Four in ten African Americans do not believe they will see the changes needed in the United States to ensure their equal rights with whites, a report from the Pew Research Center finds.
Based on a survey of nearly thirty-eight hundred Americans, the report, On Views of Race and Inequality, Blacks and Whites Are Worlds Apart (79 pages, PDF), reveals profound differences in the views of black and white respondents with respect to racial discrimination, barriers to getting ahead, and the prospects for change. For example, only 8 percent of African Americans said the country has made the changes needed to ensure their equal rights with whites, while 43 percent said it will never do so (compared with 38 percent and 11 percent of whites, respectively). Black respondents also were consistently more likely than white respondents to say African Americans are discriminated against in encounters with the police (84 percent vs. 50 percent), in court (75 percent vs. 43 percent), when applying for a loan or mortgage (66 percent vs. 25 percent), and in the workplace (64 percent vs. 22 percent). White Americans, by contrast, were evenly divided as to the current state of race relations, with 46 percent saying they were generally good and 45 percent saying they were generally bad, while for every black American who said race relations were generally good (34 percent), almost twice as many said they were generally bad (61 percent).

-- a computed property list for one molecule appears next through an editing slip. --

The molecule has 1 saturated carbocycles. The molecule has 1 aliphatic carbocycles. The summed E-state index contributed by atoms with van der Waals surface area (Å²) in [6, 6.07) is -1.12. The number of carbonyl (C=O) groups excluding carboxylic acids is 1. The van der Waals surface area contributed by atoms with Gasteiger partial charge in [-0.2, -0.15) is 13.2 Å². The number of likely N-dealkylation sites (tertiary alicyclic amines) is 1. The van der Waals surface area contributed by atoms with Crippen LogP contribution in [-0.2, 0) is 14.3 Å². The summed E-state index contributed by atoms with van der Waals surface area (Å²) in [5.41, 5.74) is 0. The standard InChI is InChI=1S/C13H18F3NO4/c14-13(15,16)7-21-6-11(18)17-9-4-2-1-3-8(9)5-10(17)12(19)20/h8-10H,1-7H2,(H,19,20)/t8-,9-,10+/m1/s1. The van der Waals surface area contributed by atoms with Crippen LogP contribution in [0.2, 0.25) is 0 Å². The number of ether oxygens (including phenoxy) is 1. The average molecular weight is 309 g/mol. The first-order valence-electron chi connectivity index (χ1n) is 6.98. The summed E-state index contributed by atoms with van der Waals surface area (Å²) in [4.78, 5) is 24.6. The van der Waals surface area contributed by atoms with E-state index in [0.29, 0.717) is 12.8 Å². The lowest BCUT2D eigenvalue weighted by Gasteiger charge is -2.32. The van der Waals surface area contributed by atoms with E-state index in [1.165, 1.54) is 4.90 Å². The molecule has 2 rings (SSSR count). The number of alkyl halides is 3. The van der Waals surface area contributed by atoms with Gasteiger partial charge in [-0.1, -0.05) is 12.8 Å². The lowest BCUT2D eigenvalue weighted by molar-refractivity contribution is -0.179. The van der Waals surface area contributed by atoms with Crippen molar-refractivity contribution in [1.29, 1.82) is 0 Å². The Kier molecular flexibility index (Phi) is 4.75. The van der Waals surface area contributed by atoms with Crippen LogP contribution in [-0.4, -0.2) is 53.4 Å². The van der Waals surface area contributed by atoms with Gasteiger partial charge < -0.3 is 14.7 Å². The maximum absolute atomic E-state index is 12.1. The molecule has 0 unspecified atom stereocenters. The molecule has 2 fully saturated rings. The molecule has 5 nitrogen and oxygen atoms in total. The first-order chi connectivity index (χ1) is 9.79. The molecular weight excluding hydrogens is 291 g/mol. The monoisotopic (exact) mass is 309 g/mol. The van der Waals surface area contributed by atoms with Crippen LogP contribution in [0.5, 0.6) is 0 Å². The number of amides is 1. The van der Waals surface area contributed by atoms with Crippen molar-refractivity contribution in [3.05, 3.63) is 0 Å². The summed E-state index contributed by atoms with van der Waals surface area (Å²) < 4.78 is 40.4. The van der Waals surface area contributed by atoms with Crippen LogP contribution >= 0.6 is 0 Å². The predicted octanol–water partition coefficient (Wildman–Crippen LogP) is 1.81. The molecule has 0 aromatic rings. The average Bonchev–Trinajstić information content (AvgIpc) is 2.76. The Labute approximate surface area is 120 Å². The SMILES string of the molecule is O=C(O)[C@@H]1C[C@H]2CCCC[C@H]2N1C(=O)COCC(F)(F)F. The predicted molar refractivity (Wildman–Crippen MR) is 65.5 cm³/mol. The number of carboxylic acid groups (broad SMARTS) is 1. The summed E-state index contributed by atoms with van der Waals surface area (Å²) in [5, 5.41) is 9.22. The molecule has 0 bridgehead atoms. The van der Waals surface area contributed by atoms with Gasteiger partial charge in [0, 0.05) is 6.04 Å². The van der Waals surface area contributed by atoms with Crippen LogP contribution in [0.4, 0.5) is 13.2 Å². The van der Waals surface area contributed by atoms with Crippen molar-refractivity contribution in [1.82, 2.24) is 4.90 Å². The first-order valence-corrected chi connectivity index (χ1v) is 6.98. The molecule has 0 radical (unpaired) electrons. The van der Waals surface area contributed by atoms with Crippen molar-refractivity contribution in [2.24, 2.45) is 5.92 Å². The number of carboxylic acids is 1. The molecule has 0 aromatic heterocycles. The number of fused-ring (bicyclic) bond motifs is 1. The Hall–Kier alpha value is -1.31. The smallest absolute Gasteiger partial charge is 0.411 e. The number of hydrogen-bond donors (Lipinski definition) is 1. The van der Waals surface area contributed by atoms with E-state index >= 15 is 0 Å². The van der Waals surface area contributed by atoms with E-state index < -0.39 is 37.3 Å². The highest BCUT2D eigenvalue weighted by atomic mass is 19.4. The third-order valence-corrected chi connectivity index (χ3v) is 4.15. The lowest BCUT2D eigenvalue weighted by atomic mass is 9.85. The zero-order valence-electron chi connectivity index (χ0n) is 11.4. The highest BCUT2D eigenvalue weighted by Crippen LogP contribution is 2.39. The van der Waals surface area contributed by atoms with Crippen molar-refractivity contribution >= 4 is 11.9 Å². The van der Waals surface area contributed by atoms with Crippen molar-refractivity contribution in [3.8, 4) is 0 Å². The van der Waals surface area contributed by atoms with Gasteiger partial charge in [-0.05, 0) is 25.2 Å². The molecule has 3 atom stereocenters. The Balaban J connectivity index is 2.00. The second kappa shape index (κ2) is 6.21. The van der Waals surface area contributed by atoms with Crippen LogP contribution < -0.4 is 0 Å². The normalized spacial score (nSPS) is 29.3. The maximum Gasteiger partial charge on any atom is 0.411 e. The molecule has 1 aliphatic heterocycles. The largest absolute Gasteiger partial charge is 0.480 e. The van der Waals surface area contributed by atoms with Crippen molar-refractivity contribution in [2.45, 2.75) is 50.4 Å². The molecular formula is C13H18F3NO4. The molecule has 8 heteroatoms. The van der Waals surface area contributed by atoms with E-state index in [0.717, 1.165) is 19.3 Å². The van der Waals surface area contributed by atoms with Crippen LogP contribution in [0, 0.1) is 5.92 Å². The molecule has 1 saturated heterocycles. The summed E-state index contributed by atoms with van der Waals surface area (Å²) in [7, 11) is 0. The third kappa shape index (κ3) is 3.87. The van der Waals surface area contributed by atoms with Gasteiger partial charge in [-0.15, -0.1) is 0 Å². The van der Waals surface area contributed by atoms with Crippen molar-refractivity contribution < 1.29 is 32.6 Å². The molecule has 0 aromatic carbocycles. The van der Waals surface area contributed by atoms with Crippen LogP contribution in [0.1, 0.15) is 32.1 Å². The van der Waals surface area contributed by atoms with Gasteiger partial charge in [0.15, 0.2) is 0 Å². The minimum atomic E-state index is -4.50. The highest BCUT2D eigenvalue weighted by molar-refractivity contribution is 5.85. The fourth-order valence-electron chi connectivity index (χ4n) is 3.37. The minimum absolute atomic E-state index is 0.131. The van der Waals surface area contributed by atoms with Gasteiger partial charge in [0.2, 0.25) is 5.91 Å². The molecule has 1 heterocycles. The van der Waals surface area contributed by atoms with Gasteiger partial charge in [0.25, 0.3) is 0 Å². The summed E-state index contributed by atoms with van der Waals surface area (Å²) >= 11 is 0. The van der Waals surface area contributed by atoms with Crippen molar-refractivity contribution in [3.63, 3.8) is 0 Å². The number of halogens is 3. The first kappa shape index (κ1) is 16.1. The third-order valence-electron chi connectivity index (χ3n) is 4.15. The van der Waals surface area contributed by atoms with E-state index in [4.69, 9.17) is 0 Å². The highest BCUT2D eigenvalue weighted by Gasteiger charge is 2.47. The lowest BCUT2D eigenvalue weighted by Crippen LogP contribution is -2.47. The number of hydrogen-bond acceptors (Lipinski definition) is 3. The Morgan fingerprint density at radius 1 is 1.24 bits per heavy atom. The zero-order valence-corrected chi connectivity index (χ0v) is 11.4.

Black respondents also were more likely to say that lower-quality schools (75 percent vs. 53 percent), racial discrimination (70 percent vs. 36 percent), and a lack of jobs (66 percent vs. 45 percent) helped explain why African Americans have a harder time getting ahead than whites do, while only 19 percent of white respondents (compared with 40 percent of black respondents) said that institutional racism was a bigger problem than individual racism.
The survey also found that 51 percent of African Americans believed that President Barack Obama has had a positive impact on improving race relations in the U.S., with only 5 percent saying he had made them worse, compared with 28 percent and 32 percent of whites.